How Managers Help Artists

Written by Michael Eastwood Founder & CEO of Mastermind Promotion

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Managers often get a bad rap, but many of them are a diverse collection of well-meaning, hardworking individuals struggling to make the dreams of someone they believe in come true. This article intends to shed light on the true value of an artist manager.

Career Guidance:

It’s often extremely difficult for artists to step back from their day-to-day activities and observe the bigger perspective (telling the wood from the trees). A knowledgeable manager can see how everything in the big picture fits together, and can help the artist navigate through the often-confusing maze of activities that seem unrelated yet are all part of a massive jigsaw puzzle. The manager provides career guidance and helps to set the overall game plan for the artist in place.


Fans are the predominant champions for an artist, but someone with a degree of authority is responsible for conveying that same enthusiasm to those in the music business community. An artist’s manager will advocate their message to people responsible for the greater distribution of their music, as well as seeking good PR companies to help manage the vast array of things that need to be done to ensure that an artist is as successful as possible.

Time Management:

There is simply not enough time in the day to do everything that needs to be done in order to further the career of an artist alone. In between writing songs, conducting interviews, designing artwork for CD’s and merchandise, managing a mailing list, filling out copyright paperwork, rehearsing with the band, hiring and firing musicians, updating band websites and social media profiles, photoshoots, video shoots, updating EPK’s, researching, repairing and purchasing equipment...the list goes on. Some tasks can be delegated to the artists, others can be handled by the manager whilst the rest can be done by a good PR company.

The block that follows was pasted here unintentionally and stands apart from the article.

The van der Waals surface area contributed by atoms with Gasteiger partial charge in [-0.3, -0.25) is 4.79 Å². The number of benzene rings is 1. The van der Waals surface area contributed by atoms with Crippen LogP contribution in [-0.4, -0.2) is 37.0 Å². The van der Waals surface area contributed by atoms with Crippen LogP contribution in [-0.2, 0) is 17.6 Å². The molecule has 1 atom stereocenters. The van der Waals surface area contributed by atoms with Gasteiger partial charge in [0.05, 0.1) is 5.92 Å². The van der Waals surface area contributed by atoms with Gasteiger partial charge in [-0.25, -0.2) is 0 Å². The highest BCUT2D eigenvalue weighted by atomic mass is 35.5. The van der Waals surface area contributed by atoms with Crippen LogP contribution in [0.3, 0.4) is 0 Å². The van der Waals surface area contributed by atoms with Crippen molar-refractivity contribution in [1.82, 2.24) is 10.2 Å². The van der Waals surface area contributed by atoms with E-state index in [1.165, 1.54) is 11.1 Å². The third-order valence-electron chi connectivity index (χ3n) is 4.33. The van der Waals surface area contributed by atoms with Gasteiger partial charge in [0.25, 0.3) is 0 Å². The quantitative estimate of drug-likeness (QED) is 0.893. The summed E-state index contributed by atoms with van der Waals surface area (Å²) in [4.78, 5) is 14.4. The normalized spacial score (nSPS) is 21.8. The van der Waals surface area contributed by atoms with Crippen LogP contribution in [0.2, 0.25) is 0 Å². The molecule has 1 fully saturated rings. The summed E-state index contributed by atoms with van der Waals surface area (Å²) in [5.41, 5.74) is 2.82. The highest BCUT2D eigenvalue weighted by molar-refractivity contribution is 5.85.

According to most record industry professionals, something is said of an artist that has a manager. The logic is that if an artist is good enough to attract management, there must be something of value present. In fact, most major labels refuse to sign an artist unless they have a solid management team in place. An artist without management is just too much work, stress and drama for these guys. Big labels would rather deal with someone that understands the business and can make decisions detached from their emotions as an artist.


A manager can act as an effective screening buffer between the artist and people that want to do business with the artist. This buffer tends to attract legitimate industry players whilst at the same time scaring away scam artists. There are no more terrifying words to a scam artist than “please talk to my manager.”

Good Cop / Bad Cop:

Need to fire the bass player but don’t want to create an enemy? Let the manager play bad cop and do the firing. Hopefully that example conveys the thought process going on here.

Sounding Board:

A manager, even though essentially an “honorary member of the band”, is frequently on the outside looking in. Managers usually see things differently to the artist, and can often provide fresh perspective, insight and solutions to problems that the artist has encountered. Running ideas by a knowledgeable manager prior to making decisions allows for good ideas to become better, and bad ideas to be eliminated before they materialise.

To Conclude

As is evident, managers can prove an exceptionally valuable member of an artist’s cohort. They can deal with the nitty gritty and take on some of the jobs necessary to elevate an artist’s career whilst the artist concentrates on their music. If the workload proves too heavy for artist and manager, the manager can serve as a helpful middle-man ensuring that the artist receives the best PR possible.